As a result of this latest Ninth Circuit decision on the treatment of stock-based compensation cost, taxpayers with cost sharing arrangements, and potentially those with similar positions under the Services Regulations, have to wrestle with a number of things depending on the materiality of the decision to their facts and circumstances. These include, but are not limited to, various primary and secondary impacts of the case decision such as:

  • Changes to financial accounting tax reserve positions under ASC 740-10 or other GAAP disclosures.
  • Potential disclosures of a post quarter-end event in SEC filings.
  • Changes to SBC-related transfer pricing practices:
    • In the current fiscal year;
    • For closed fiscal years with unfiled tax returns; and
    • For closed fiscal years with filed tax returns.
  • Whether to make historical adjustments in amended tax returns for prior years, or cumulative adjustments in unfiled tax years or the current fiscal year, and the interaction of this opinion with any specific terms agreed between the cost sharing participants around the resolution of this issue in the CSA agreement.3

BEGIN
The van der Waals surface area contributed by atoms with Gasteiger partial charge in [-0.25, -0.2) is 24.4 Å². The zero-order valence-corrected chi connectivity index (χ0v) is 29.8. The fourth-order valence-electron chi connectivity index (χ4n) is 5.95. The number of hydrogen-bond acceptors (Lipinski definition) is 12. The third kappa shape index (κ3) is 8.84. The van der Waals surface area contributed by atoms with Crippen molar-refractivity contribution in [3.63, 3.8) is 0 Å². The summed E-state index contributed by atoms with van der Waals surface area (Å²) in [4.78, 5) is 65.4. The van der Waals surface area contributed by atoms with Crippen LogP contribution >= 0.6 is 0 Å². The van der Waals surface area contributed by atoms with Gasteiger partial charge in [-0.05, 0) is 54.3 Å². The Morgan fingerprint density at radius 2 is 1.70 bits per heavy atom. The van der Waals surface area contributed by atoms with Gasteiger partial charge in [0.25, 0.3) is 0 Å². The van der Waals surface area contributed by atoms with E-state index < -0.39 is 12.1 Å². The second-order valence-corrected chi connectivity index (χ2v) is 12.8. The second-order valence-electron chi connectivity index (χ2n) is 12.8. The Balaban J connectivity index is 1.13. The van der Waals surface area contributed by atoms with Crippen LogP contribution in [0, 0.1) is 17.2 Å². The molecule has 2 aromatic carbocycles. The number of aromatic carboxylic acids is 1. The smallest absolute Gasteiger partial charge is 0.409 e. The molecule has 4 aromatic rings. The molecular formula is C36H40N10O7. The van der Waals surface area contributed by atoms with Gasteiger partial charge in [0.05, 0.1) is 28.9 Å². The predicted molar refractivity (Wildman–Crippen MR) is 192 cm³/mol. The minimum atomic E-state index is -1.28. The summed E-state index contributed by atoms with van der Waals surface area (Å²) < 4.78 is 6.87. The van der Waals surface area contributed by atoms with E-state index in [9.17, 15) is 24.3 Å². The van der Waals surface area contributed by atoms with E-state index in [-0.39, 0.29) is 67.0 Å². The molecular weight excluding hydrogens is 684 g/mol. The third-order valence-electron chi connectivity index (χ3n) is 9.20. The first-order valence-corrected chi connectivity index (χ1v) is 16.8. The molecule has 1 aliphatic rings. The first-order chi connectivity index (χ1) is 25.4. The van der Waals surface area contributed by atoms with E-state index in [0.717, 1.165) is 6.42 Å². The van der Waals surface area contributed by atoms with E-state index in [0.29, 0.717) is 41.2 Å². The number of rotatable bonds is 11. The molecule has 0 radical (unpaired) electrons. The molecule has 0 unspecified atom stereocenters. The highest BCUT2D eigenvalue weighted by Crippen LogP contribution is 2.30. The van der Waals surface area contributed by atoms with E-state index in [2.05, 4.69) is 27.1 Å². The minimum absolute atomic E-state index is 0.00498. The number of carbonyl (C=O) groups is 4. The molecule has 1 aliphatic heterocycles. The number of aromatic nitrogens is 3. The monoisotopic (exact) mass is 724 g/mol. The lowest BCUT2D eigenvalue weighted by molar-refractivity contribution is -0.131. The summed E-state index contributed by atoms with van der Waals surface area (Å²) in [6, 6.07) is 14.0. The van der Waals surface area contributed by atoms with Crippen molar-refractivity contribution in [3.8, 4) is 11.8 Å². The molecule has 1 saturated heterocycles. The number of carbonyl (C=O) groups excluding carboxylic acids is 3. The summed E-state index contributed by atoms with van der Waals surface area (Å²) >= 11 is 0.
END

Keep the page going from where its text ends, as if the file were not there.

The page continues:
• Potential changes to calculations and payments of tax under the 2017 Tax Cuts and Jobs Act (TCJA)4 including:
    • The transition tax on unrepatriated foreign earnings and profits;
    • Global Intangible Low Tax Income (GILTI) income and deduction calculations; and
    • Foreign Derived Intangible Income (FDII) deduction calculations.
    • Foreign tax credits and subpart F
  • Potential changes to pre-TCJA historical dividend repatriations and tax credits;
  • Potential changes to the calculation of other cost share related transactions currently or in the past such as:
    • Initial platform contribution transactions (PCTs);
    • Acquisition PCTs; and
    • Cost sharing change-in-interest transactions for companies that have on-shored, moved or changed their intangible rights under cost sharing.
  • Amendments that may need to be made to a CSA agreement to reflect new transfer pricing practices and related filings with the IRS or other tax authorities around cost sharing arrangements.
  • How and when to treat changes in U.S. state and local tax returns.
  • How and when to treat the adjustments in foreign tax returns.